Racism returns to South africa
Ignited apparently by comments made by King Goodwill Zwelithini in <g data-gr-id="63">KwaZulu Natal</g>, the attacks saw at least seven foreign nationals being killed and many more injured and having their livelihoods destroyed. The images of mobs burning and looting while others brandishing traditional weapons were captured and splashed across front pages of newspapers and television screens across the world.
The public image of what Mandela once highlighted as South Africa behaving as ‘a global responsible actor’ was visibly tarnished.
In responding to the situation, the Zuma government sought to appease the tensions that emerged with fellow African countries that South Africa had become an intolerable society against fellow Africans. This proved difficult whereby Malawi, Mozambique and Zimbabwe, among others, had decided to repatriate their nationals in light of the attacks.
But the attacks on foreign nationals also generated a significant debate within the country around the question of whether the South African government needed to implement more stringent migration policies. Domestic public opinion <g data-gr-id="65">waivered</g> between those who felt that South Africa had foremost responsibility towards protecting the socio-economic interests of its poor and economically marginalised communities and others who felt that South Africa had a moral obligation to uphold its commitment to international law of being a signatory to global frameworks on refugees and internally displaced people.
But perhaps the real issue that underpins the attacks on foreign nationals is whether South Africa’s official policy towards Africa resonates with the way ordinary South Africans view the country’s relationship with other African states. From the very outset, the South African government sought to downplay the attacks as having an overall element criminality. Yet this proved to be more difficult to prove when some of the attackers displayed blatant xenophobia sentiment accusing African migrants of stealing their jobs and being guilty of crimes such as drug trafficking. What emerged in the ensuing days after the first attacks took place was a desperate debate about whether the <g data-gr-id="80">post apartheid</g> state had forgotten the role that other African states had contributed in the anti-apartheid struggle and the sacrifices that were made.
At the SADC Special Summit held in Zimbabwe, President Zuma presented a report on the issue in which he tersely argued that South Africa had to address its own socio-economic difficulties in creating a better life for its citizens first and foremost. He urged other African countries to start creating viable socio-economic conditions that will afford their nationals similar opportunities in their own country.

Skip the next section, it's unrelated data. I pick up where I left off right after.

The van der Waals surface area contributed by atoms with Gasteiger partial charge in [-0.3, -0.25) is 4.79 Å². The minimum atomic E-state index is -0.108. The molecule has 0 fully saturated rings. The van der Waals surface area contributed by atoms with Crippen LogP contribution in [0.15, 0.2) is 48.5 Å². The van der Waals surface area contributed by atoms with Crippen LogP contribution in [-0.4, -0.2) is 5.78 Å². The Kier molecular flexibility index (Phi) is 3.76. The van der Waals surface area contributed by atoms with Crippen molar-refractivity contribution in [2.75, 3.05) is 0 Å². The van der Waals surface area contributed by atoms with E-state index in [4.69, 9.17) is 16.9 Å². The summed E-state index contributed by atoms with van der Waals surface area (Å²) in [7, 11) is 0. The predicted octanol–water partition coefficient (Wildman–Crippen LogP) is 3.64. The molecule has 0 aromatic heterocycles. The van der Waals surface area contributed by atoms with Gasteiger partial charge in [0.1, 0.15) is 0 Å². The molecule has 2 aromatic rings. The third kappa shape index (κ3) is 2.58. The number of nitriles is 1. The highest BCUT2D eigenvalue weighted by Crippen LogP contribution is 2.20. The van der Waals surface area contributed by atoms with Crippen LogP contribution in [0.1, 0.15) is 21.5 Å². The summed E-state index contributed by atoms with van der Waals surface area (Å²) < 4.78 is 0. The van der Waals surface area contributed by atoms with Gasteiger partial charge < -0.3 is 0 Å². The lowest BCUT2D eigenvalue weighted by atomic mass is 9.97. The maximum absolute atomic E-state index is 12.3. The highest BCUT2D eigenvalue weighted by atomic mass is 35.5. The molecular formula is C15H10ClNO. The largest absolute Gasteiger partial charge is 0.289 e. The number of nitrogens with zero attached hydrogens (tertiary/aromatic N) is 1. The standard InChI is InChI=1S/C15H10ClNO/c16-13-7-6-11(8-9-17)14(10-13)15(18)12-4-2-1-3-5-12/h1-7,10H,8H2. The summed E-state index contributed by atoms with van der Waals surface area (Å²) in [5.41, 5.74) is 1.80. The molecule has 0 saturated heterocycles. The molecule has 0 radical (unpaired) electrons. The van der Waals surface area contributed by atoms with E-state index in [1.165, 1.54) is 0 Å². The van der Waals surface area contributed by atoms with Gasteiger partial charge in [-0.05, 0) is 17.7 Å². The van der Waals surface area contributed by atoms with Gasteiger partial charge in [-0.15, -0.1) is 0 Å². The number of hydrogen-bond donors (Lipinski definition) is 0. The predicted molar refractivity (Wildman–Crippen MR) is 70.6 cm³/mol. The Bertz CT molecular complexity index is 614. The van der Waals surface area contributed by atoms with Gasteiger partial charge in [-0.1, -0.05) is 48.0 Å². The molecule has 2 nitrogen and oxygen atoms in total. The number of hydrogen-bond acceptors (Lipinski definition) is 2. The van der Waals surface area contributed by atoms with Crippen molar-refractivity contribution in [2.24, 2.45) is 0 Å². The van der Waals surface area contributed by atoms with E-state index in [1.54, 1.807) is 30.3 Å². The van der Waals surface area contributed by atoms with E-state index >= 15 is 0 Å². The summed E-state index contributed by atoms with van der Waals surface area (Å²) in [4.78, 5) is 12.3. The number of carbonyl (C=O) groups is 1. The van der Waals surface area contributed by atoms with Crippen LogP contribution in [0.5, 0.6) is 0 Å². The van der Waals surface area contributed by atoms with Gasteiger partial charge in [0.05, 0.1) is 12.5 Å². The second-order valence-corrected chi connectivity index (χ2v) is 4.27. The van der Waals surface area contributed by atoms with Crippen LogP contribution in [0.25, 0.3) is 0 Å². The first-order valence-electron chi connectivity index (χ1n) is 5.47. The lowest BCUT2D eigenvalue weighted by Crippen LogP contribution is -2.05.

While this may have been aimed to appease some of the reaction provoked by the attacks, it unleashed a floodgate of uncertainty and criticism by the African countries about South Africa’s identity as an African state and position in the continent.
For one thing, the country’s transformation record became the subject of intense scrutiny. President Mugabe at the SADC Summit pointed out that after twenty years South Africa’s economy was still in the hands of a white minority while the majority of black South Africans lived in poverty.
Commentary from Nigeria, another country whose citizens paid an apartheid tax, bemoaned that South Africa still remained confronted by its apartheid legacy and had not been able to transcend its identity of race.
So what does this all mean for South Africa’s identity in Africa? For starters, it continues to complicate what Pretoria perceives as its ‘bridge building role’ between the continent and the global system.
More strategically it raises more complexities for how long South Africa can enjoy being the voice of and represent Africa’s interests in international multilateral governance institutions.
Third and perhaps more significant is whether South Africa commitment to sustainable development agenda is at risk by the country’s weak domestic public opinion about its place in the continent and believing that it is set apart from the rest.
The conflicted response by African states towards the recent attacks compels the current South African administration to reorient its public image in Africa if it wants to strengthen its role as an anchor state in the continent’s development agenda and seeking to advance its influence as a development partner with the pending adoption of the aid agency: the South African Development Partnership Agency.
<g data-gr-id="131">Currently</g> South Africa’s African identity is at cross purposes.
Conceived by Kalyan Mukherjee, Consulting Editor, Africa Rising
Research & Advertising by Aman <g data-gr-id="138">Ramrakha</g>